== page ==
In this section of the lab, you will deploy an Azure virtual machine running Ubuntu Linux by using the infrastructure created in the previous task. Then you will test connectivity to the virtual machine by using Secure Shell (SSH). First, in the Azure portal, you will select Create a resource __to display the Azure Marketplace and select the most recent version of Ubuntu Server, and then select __you will create it by configuring various properties. You will see a Validation passed message on the Create a virtual machine page. This indicates that Azure has the parameters necessary to deploy the virtual machine. Wait for the deployment to finish before proceeding to the next step. A virtual machine deployment can take several minutes to complete. When connecting to a server for the first time by using SSH, you will use PuTTY to configure PuTTY Security Alert message box indicating that the host computer may not be trusted. This is a security feature of SSH, and the message will not reappear with subsequent connections to the server from the same computer. Finally, you will close the SSH session.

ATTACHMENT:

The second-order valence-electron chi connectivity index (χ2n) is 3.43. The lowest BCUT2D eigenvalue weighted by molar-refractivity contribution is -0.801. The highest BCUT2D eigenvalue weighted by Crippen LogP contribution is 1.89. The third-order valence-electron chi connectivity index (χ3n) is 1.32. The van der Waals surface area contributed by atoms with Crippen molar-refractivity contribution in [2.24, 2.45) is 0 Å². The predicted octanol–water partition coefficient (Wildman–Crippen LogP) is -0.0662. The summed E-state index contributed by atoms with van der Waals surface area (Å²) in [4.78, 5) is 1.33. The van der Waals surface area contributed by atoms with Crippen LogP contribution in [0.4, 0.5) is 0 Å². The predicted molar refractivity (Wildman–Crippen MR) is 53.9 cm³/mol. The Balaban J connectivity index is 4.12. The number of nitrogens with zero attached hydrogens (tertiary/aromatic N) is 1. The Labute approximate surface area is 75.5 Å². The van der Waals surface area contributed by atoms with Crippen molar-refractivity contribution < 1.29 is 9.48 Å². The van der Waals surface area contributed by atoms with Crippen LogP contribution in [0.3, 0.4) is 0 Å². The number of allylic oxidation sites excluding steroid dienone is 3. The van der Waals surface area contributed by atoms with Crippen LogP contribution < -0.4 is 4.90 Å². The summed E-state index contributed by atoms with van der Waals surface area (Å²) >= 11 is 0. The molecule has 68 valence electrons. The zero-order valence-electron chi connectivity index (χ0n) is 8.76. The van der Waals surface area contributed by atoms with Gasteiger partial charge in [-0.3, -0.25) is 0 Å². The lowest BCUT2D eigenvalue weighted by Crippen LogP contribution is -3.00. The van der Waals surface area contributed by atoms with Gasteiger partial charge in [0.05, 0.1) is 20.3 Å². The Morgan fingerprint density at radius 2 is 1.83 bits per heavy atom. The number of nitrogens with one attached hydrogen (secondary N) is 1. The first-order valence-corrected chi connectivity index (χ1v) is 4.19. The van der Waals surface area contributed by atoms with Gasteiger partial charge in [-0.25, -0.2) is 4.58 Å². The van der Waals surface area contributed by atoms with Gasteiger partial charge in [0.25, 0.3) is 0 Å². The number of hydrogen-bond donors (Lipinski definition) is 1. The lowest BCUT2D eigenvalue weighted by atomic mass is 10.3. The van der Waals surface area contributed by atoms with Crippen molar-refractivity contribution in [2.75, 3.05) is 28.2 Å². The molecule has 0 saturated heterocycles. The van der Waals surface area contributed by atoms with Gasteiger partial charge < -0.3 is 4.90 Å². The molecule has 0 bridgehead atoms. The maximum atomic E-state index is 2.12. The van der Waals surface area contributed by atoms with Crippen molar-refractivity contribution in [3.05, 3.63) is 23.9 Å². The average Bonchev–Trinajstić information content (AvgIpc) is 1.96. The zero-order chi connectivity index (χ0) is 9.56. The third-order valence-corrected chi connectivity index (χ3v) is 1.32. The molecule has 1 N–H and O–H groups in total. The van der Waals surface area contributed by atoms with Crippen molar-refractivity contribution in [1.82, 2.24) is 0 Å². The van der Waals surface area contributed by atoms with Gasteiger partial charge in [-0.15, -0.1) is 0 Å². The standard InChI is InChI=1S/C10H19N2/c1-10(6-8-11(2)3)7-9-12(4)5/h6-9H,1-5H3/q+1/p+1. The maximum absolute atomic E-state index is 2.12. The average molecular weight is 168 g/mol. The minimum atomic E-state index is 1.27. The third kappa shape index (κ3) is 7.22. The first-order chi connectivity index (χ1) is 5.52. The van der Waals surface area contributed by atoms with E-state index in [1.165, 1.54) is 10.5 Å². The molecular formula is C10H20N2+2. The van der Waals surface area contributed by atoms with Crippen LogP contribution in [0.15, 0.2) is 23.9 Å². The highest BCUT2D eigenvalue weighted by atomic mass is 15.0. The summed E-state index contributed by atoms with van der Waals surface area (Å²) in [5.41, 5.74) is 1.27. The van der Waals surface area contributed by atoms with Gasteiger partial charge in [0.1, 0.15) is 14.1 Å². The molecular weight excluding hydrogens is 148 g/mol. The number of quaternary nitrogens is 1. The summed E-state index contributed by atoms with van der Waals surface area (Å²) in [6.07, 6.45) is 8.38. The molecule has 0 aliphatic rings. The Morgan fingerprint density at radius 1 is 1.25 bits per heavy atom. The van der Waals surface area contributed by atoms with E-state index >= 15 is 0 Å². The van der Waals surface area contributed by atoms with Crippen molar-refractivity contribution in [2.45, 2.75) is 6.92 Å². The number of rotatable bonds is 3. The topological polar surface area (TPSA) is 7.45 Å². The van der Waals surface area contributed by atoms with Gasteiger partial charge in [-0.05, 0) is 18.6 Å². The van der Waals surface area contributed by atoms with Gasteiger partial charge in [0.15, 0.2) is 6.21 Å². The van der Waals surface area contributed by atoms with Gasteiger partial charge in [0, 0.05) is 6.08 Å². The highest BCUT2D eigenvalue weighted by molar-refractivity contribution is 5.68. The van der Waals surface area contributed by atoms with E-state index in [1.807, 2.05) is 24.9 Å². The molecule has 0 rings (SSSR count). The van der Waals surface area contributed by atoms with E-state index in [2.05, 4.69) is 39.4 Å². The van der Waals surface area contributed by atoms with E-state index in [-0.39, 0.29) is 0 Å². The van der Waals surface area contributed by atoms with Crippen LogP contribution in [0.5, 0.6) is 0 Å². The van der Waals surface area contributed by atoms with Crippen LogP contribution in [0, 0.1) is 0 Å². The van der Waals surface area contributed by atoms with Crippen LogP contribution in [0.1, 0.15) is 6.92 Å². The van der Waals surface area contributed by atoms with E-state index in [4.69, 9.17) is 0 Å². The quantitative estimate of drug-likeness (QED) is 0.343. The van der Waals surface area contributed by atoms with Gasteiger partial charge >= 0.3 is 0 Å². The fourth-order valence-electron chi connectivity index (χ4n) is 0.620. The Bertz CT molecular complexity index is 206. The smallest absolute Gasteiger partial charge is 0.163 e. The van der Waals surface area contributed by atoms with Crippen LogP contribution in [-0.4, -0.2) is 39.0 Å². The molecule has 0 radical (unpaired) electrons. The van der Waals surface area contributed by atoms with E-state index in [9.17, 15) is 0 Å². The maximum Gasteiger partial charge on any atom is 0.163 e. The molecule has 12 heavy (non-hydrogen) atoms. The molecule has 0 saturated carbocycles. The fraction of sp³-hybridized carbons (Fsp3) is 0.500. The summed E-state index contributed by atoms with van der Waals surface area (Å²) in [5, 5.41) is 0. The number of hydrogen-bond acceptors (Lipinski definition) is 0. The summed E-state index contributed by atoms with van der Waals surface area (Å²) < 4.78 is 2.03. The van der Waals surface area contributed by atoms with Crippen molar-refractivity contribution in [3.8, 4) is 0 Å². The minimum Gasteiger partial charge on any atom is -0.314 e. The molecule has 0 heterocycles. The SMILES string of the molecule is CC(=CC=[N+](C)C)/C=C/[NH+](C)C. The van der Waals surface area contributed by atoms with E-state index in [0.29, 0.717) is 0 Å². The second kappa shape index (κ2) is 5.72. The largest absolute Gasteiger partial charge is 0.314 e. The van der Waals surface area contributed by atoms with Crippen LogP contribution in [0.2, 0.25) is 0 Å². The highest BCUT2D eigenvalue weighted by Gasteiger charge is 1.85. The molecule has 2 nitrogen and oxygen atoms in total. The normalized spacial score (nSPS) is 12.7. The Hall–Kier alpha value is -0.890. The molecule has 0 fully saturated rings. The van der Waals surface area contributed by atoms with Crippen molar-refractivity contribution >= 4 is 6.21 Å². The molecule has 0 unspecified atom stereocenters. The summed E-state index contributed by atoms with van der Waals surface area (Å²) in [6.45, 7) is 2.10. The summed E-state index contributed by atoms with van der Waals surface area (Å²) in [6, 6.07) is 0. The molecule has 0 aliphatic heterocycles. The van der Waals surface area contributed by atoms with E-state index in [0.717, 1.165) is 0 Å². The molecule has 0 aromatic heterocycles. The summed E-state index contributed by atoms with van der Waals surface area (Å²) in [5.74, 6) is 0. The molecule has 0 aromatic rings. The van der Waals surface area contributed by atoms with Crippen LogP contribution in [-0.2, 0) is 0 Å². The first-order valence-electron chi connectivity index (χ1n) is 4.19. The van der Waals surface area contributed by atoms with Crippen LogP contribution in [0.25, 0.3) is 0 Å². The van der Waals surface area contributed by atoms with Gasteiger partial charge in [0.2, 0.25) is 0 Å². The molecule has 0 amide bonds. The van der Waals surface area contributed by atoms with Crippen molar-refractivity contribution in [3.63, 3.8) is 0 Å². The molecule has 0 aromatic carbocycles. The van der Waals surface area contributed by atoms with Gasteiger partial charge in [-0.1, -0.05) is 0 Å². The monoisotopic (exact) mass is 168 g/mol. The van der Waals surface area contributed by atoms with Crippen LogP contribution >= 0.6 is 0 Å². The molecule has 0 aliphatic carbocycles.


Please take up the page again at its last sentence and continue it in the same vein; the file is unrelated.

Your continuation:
Generate new SSH RSA keys by using PuTTYgen
In this section of the lab, you will implement a public and private key pair. First, you will generate a public and private RSA key pair by using the PuTTY Key Generator. Next, you will install the new public key in the LinuxVM SSH public key cache. Finally, you will create a PuTTY SSH session that will connect to LinuxVM by using the private key. RSA key pair generation provides a robust security measure to ensure host computer authenticity when connecting by using SSH. Generating a key pair provides you with two strings of characters: a public key and a private key. In this case, the private key pair will be associated with a passphrase.
Manage an Azure Linux virtual machine by using the Azure CLI
In this section of the virtual lab, you will use the Azure CLI to list the deployed Azure virtual machines, and then you will change the labadmin password using the Azure CLI. The Azure CLI is a command-line tool designed to manage Azure resources. First, you will open Windows PowerShell and run a command to view the virtual machines defined in this Azure subscription. The output of the az vm list command will display the resource attributes associated with the LinuxVM virtual machine in a JSON file format. Finally, you will change the labadmin account password on LinuxVM.